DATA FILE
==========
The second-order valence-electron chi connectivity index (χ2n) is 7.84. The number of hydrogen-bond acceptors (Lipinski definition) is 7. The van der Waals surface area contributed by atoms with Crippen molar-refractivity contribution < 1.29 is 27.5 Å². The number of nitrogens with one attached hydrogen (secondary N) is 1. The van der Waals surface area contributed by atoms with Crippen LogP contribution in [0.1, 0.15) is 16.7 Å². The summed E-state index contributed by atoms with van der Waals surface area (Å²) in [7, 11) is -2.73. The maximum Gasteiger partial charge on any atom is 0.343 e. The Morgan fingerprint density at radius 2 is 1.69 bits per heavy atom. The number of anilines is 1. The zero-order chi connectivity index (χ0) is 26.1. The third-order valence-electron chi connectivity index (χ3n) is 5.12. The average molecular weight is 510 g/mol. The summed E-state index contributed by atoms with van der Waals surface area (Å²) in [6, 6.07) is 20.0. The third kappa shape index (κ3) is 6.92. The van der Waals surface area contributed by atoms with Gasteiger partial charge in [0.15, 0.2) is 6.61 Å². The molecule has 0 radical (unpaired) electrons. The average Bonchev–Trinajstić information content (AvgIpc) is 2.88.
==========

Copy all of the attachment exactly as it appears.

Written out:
The second-order valence-electron chi connectivity index (χ2n) is 7.84. The number of hydrogen-bond acceptors (Lipinski definition) is 7. The van der Waals surface area contributed by atoms with Crippen molar-refractivity contribution < 1.29 is 27.5 Å². The number of nitrogens with one attached hydrogen (secondary N) is 1. The van der Waals surface area contributed by atoms with Crippen LogP contribution in [0.1, 0.15) is 16.7 Å². The summed E-state index contributed by atoms with van der Waals surface area (Å²) in [7, 11) is -2.73. The maximum Gasteiger partial charge on any atom is 0.343 e. The Morgan fingerprint density at radius 2 is 1.69 bits per heavy atom. The number of anilines is 1. The zero-order chi connectivity index (χ0) is 26.1. The third-order valence-electron chi connectivity index (χ3n) is 5.12. The average molecular weight is 510 g/mol. The summed E-state index contributed by atoms with van der Waals surface area (Å²) in [6, 6.07) is 20.0. The third kappa shape index (κ3) is 6.92. The van der Waals surface area contributed by atoms with Gasteiger partial charge in [0.15, 0.2) is 6.61 Å². The molecule has 0 radical (unpaired) electrons. The average Bonchev–Trinajstić information content (AvgIpc) is 2.88.